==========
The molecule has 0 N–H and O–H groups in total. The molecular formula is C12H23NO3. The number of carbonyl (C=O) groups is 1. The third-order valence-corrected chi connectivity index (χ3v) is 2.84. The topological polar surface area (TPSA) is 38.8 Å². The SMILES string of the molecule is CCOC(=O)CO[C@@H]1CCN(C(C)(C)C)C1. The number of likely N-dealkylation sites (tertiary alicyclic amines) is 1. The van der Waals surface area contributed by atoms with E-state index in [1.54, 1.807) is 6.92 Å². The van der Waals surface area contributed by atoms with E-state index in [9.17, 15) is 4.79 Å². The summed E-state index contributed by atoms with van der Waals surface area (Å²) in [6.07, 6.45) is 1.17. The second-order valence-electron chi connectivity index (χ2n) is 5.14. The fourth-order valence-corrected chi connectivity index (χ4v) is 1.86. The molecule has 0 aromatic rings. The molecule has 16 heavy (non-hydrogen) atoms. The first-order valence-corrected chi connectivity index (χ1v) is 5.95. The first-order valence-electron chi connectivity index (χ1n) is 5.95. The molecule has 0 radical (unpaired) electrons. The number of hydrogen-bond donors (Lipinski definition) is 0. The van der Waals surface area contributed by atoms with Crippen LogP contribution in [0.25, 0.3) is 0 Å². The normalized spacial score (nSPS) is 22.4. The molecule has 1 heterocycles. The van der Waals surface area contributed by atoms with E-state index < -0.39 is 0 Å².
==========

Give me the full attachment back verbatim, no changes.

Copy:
The molecule has 0 N–H and O–H groups in total. The molecular formula is C12H23NO3. The number of carbonyl (C=O) groups is 1. The third-order valence-corrected chi connectivity index (χ3v) is 2.84. The topological polar surface area (TPSA) is 38.8 Å². The SMILES string of the molecule is CCOC(=O)CO[C@@H]1CCN(C(C)(C)C)C1. The number of likely N-dealkylation sites (tertiary alicyclic amines) is 1. The van der Waals surface area contributed by atoms with E-state index in [1.54, 1.807) is 6.92 Å². The van der Waals surface area contributed by atoms with E-state index in [9.17, 15) is 4.79 Å². The summed E-state index contributed by atoms with van der Waals surface area (Å²) in [6.07, 6.45) is 1.17. The second-order valence-electron chi connectivity index (χ2n) is 5.14. The fourth-order valence-corrected chi connectivity index (χ4v) is 1.86. The molecule has 0 aromatic rings. The molecule has 16 heavy (non-hydrogen) atoms. The first-order valence-corrected chi connectivity index (χ1v) is 5.95. The first-order valence-electron chi connectivity index (χ1n) is 5.95. The molecule has 0 radical (unpaired) electrons. The number of hydrogen-bond donors (Lipinski definition) is 0. The van der Waals surface area contributed by atoms with Crippen LogP contribution in [0.25, 0.3) is 0 Å². The normalized spacial score (nSPS) is 22.4. The molecule has 1 heterocycles. The van der Waals surface area contributed by atoms with E-state index < -0.39 is 0 Å².